I’m currently sitting in seat 63A on a Boeing 747-400 en route to Hong Kong. It’s about 3:10 a.m. Denver time, and we’ve been airborne now for about fifteen minutes. So far, to say it’s been an adventure would be a grand understatement… “fiasco” would be a better word.
I flew Southwest Airlines for the first time on the Denver to Los Angeles leg. With unassigned seating and an odd boarding process, they still manage to load a plane in short order, but our flight departed right at an hour late. I had a 3 1/2-hour layover in L.A., though, so I wasn’t worried at all. Frankly, the less time I spend in LAX, the better. I must say, though, Terminal 1 there, where Southwest’s gates are, is much nicer than the other domestic terminals.
One of the big reasons I chose Southwest for my domestic leg is their policy of allowing two checked bags free of charge, and $25 for the third. This is much better than any other U.S. airline, plus, Southwest allows ticket changes without a penalty charge. So I checked my three bags and slept on nearly the whole flight. When I got to LAX baggage claim, two of my three bags arrived intact. The third, however, was completely destroyed. In all the countless flights I’ve taken worldwide, I have never, ever seen a bag so maimed. Needless to say, many of the contents inside were destroyed as well . All my snorkeling gear was completely gone. The pictures I snapped barely do justice to the damage this suitcase suffered. It looks like it got caught in some serious machinery and just got ripped, torn, and apparently friction-burned (the zipper was actually fused together and some of the nylon and plastic pieces were deformed). The jeans I had inside were similarly mangled. It goes without saying that I filed a claim. I think I was too tired to be particularly upset; after all, they’re just things, none of which were irreplaceable, and I expect Southwest will compensate me well. They provided me with a brand-new suitcase to replace the dead one, and there’s no question the new bag is in an entirely different league from the one that was destroyed, which was cheap to begin with, and probably about fifteen years old. So I figure I’ll ultimately come out okay on this. I even got a trolley provided free of charge (they’re normally $3.00 to rent – free at every airport in Asia, I might add), so I loaded up my pile of luggage and made my way to the international terminal.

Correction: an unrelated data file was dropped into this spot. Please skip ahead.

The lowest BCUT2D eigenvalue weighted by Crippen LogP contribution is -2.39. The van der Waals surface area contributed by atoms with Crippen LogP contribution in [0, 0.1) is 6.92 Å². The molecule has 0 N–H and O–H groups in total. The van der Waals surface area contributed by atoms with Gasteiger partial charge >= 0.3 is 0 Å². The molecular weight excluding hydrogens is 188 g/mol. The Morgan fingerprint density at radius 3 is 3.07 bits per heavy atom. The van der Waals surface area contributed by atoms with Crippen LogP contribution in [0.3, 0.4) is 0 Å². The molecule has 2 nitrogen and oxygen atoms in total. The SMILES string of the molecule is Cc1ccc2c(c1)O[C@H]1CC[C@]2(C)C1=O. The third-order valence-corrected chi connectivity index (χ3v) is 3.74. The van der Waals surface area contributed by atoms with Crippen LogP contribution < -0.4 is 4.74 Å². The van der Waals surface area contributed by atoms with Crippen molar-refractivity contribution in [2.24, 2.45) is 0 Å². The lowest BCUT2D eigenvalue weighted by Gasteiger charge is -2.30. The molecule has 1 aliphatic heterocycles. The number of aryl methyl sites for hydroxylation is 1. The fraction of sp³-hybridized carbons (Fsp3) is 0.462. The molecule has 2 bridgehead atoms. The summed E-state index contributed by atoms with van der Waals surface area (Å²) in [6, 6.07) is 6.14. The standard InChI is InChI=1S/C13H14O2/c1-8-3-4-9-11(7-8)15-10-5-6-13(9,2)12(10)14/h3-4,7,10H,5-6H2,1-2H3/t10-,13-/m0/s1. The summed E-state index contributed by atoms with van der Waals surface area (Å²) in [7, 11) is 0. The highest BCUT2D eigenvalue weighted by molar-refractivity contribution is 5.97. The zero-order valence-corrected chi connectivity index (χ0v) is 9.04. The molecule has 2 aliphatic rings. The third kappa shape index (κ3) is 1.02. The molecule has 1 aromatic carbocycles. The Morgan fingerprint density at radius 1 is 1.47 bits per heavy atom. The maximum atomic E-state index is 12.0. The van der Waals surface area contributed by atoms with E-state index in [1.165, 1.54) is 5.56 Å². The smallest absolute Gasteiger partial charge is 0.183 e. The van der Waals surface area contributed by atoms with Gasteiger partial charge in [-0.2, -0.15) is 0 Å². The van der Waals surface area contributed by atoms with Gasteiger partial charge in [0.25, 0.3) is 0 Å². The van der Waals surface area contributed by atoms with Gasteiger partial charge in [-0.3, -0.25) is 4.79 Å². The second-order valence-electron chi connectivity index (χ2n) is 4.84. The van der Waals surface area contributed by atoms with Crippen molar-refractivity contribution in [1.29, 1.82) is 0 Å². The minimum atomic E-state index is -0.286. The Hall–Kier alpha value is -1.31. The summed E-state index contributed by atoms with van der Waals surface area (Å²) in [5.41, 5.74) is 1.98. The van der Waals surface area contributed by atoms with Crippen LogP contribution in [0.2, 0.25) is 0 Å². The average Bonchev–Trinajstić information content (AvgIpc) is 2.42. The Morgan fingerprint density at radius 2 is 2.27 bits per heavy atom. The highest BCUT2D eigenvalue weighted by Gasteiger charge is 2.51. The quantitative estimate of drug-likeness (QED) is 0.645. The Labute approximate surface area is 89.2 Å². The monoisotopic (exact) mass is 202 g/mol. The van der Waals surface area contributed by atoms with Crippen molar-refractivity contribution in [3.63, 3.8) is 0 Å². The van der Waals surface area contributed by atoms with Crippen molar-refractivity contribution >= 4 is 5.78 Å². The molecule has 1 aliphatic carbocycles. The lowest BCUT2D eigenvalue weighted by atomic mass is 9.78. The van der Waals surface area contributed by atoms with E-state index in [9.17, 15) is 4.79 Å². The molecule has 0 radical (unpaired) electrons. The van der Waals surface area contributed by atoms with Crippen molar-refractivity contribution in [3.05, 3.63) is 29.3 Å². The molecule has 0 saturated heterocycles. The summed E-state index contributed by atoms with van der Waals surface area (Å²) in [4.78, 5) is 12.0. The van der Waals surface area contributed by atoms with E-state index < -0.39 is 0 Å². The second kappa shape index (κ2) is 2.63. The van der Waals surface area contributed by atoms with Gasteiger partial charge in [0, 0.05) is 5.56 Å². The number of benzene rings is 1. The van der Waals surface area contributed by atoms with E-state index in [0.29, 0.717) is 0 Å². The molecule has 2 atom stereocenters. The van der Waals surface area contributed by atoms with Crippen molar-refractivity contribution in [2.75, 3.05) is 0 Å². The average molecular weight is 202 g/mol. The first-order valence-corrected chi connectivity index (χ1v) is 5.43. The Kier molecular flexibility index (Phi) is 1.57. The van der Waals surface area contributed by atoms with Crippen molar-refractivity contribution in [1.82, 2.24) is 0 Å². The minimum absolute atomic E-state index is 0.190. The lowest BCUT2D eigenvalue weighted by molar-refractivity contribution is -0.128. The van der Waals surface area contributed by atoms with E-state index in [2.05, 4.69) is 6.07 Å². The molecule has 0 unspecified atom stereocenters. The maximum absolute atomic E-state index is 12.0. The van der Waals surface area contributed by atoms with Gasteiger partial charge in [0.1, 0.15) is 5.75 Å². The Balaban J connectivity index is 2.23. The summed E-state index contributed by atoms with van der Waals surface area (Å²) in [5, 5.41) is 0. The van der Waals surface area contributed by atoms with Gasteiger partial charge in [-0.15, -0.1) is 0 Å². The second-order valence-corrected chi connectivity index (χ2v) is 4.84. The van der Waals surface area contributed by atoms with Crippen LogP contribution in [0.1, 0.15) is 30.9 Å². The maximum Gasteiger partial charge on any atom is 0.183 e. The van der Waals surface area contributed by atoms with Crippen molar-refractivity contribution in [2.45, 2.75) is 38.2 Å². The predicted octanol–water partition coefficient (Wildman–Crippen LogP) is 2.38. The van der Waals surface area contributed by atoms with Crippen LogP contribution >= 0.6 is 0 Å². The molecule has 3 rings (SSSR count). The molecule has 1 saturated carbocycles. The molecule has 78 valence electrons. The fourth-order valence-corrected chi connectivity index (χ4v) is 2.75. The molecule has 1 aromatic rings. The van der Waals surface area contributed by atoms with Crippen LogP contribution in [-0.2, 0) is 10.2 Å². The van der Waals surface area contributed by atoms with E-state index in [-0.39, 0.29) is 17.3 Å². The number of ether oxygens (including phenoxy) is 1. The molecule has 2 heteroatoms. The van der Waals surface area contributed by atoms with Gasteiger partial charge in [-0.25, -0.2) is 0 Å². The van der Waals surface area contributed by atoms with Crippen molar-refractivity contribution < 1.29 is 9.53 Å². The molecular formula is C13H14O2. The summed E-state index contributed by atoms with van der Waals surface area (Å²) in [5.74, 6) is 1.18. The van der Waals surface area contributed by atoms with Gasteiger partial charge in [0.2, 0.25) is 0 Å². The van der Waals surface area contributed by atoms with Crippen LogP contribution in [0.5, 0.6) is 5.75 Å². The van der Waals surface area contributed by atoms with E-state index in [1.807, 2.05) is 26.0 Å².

Now one of the reasons I despise LAX so much is that its many terminals are in this massive, horseshoe-shaped building. Anytime you transfer from a domestic flight to an international one (which is a substantial percentage of flights there, I would suspect), you have to actually leave the building and walk outside for a considerable distance. This time, it was about a ten-minute walk to the international terminal, which is undergoing a much-needed renovation, so the whole thing is a gigantic mess.
I finally managed to make my way to the Cathay Pacific counters, where I was told by the two ladies at the counter that my third bag would cost a jaw-dropping $110 extra to fly to KL. I sweet-talked the agents a bit and told my sad tale of Southwest baggage-eating woe, and somehow, they said they’d waive the fee. So I got a very nice new suitcase and saved $110 out of the deal, and Southwest will doubtlessly wind up paying me a few hundred dollars for the ruined contents of my luggage. It’s made for a very interesting beginning to this adventure, to be sure. The counter agent also told me that my “hand carry” luggage was much too heavy. My bag weighed about 16 or 17 kg and they only allow a paltry 7 kg for economy class passengers, which is about 15 pounds. That’s insane… the carry-on bag itself probably weighs 5-6 pounds. So I rearranged a few things, put some things in my checked bags, and got it down to 11 kg and they continued to take pity on me and let me go.
When I boarded the plane, I was really happy to see that it’s one of the planes with Cathay Pacific’s newly refurbished interiors. The seats are in hard plastic “shells,” so when you recline, the shell stays fixed, but the seating part slides and reclines, so you never have the person in front of you crashing back into your lap. It’s brilliant. They also have these massive LCD personal displays in each seat and on-demand movies and such, so it’s like watching a DVD where you can pause, rewind, etc., rather than just watching what they play and when they play it. It’s really nice, and the seat even has a power outlet so I can use my laptop for longer than two hours – exceptionally rare to have an AC outlet in economy class!
They’re about to serve a light supper, then they’ll turn off the cabin lights and everyone will pass out. For my dinner, I’ll be having smoked salmon with potato salad, stir-fried beef with oyster sauce, steamed rice, and mixed vegetables, bread and butter, tea, and strawberry cheesecake for dessert (this is all from the menu). They also offer complimentary wine and spirits, so I’ll have some wine with the meal as well, a 2005 El Benteveo Malbec from Argentina. Our airlines in America could learn a lot from the Asian carriers!
Time to eat and then get some more sleep. More later!